Tai-Chi-Chuan training for improving balance ability in the elders

Thursday, 26 June 2014

As studies continue looking at effectiveness of tai chi to reduce falls and improve well-being I would like to share with you abstracts from the two most recently published. One study has even looked at the benefits of adding CBT to tai Chi. Please also consider that tai chi is a mindfulness based activity

Tai-Chi-Chuan training for improving balance ability in the elders

tai chi helps elderly

Chin J Integr Med. 2014 Jun;20(6):409-15. doi: 10.1007/s11655-013-1533-4. Epub 2014 Jun 21.

Underlying mechanisms of Tai-Chi-Chuan training for improving balance ability in the elders.

Abstract

OBJECTIVE:

To compare balance ability between elderly individuals who practiced Tai-Chi-Chuan (TCC) for average 9.64 years and elderly individuals who did not practice TCC and its relationship with lower extremity muscle strength and ankle proprioception.

METHODS:

Twenty-five elderly volunteers were divided into two groups according to their TCC practcing experience. Sixteen were TCC group and the other nine were control population. Subjects completed a static balance test and ankle proprioception test using a custom-designed evaluation system, and concentric and eccentric knee extensor and flexor muscle strength tests. Subjects stood on the plate form to measure the proprioception in functional standing position which was differed from the previous studies. Multiple linear regressions were also used to predict the important factor affecting balance.

RESULTS:

TCC group performed better than the control group in balance, proprioception, and muscle strength of lower extremity. The proprioception was the most important factor related to balance ability and it can be accounted for explaining 44% of variance in medial-lateral sway direction, and 53% of variance in antero-posterior sway direction. The proprioception may be a more important factor which affecting the balance ability.

CONCLUSION:

TCC training is recommended to the elders; as it can improve balance ability through better proprioception.

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Arch Gerontol Geriatr. 2014 May 29. pii: S0167-4943(14)00088-0. doi: 10.1016/j.archger.2014.05.008. [Epub ahead of print]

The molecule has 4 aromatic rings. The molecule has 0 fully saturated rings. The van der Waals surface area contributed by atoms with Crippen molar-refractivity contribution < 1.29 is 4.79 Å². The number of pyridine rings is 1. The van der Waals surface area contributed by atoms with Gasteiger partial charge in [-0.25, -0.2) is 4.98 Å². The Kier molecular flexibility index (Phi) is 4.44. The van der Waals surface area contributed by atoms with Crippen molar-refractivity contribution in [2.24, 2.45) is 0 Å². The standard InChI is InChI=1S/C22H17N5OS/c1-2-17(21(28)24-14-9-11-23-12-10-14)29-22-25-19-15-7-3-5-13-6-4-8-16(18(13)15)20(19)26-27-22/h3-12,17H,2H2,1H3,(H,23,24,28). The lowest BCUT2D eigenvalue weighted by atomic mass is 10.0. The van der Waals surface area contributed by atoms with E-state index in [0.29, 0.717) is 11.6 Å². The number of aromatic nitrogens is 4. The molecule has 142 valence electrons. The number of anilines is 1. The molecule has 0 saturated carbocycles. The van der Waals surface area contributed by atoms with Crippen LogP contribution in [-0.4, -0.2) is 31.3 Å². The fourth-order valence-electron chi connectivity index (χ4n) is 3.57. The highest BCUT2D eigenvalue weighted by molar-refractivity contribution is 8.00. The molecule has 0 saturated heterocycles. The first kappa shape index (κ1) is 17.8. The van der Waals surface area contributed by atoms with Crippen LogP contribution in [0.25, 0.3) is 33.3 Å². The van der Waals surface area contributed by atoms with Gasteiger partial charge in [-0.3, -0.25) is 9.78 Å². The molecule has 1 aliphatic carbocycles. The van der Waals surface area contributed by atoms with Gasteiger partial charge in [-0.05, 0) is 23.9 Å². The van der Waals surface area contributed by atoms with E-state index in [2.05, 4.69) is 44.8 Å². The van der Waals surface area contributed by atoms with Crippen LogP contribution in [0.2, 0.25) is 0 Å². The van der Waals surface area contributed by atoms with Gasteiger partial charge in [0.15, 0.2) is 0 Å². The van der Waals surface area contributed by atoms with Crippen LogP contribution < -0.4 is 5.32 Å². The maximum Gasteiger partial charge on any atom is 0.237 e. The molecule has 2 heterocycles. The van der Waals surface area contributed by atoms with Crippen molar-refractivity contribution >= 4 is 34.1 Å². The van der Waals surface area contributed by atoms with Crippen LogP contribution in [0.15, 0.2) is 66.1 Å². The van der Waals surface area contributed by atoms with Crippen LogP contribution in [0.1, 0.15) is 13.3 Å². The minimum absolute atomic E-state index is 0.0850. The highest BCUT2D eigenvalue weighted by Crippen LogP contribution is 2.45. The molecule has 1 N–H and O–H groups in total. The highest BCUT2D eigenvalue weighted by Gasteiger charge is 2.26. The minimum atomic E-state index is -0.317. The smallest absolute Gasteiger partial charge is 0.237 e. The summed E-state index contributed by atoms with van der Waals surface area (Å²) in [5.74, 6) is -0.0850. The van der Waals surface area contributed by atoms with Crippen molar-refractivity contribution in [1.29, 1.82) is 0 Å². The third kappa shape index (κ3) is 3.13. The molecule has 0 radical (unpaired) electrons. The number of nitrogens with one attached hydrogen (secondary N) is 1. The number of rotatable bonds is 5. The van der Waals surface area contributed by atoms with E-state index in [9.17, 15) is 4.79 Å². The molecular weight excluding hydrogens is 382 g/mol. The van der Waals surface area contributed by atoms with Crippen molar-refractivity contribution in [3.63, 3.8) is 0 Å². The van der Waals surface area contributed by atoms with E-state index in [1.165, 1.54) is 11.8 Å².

A randomized trial comparing Tai Chi with and without cognitive-behavioral intervention (CBI) to reduce fear of falling in community-dwelling elderly people.

Abstract

The aim of this randomized trial was to compare the effects of Tai Chi with and without CBI on a primary outcome of reducing the fear of falling, and on secondary outcomes including encouraging better social engagement, improving self-perceived personal wellbeing, and achieving better mobility among elderly people with fear of falling. One hundred and twenty-two community-dwelling elderly people aged ≥65 were randomly assigned to either a Tai Chi or a Tai Chi plus CBI group. Participants' level of fear of falling, physical mobility, self-perceived personal wellbeing and social participation were compared before and after completing the 8-week intervention and then at a 2-month follow-up. The findings showed that Tai Chi both with and without CBI had a similar effect on reducing elderly people's fear of falling, but only Tai Chi plus CBI had a positive effect on participants' self-perceived personal wellbeing. Tai Chi both with and without CBI had no effect on participants' self-perceived social participation and mobility. Apart from a slight improvement in participants' self-perceived personal wellbeing, other outcome effects were similar for Tai Chi with and without CBI. This finding raises a question about the additive effects of combined intervention over Tai Chi alone in reducing elderly people's fear of falling. In view of the higher demand for resources and manpower to implement a combined intervention, further study is still required to confirm the potential additional benefits of this combined intervention prior to recommending it to community services.

Copyright © 2014 Elsevier Ireland Ltd. All rights reserved.

KEYWORDS:

Cognitive behavioral; Elderly; Falls; Fear of falling; Tai Chi exercise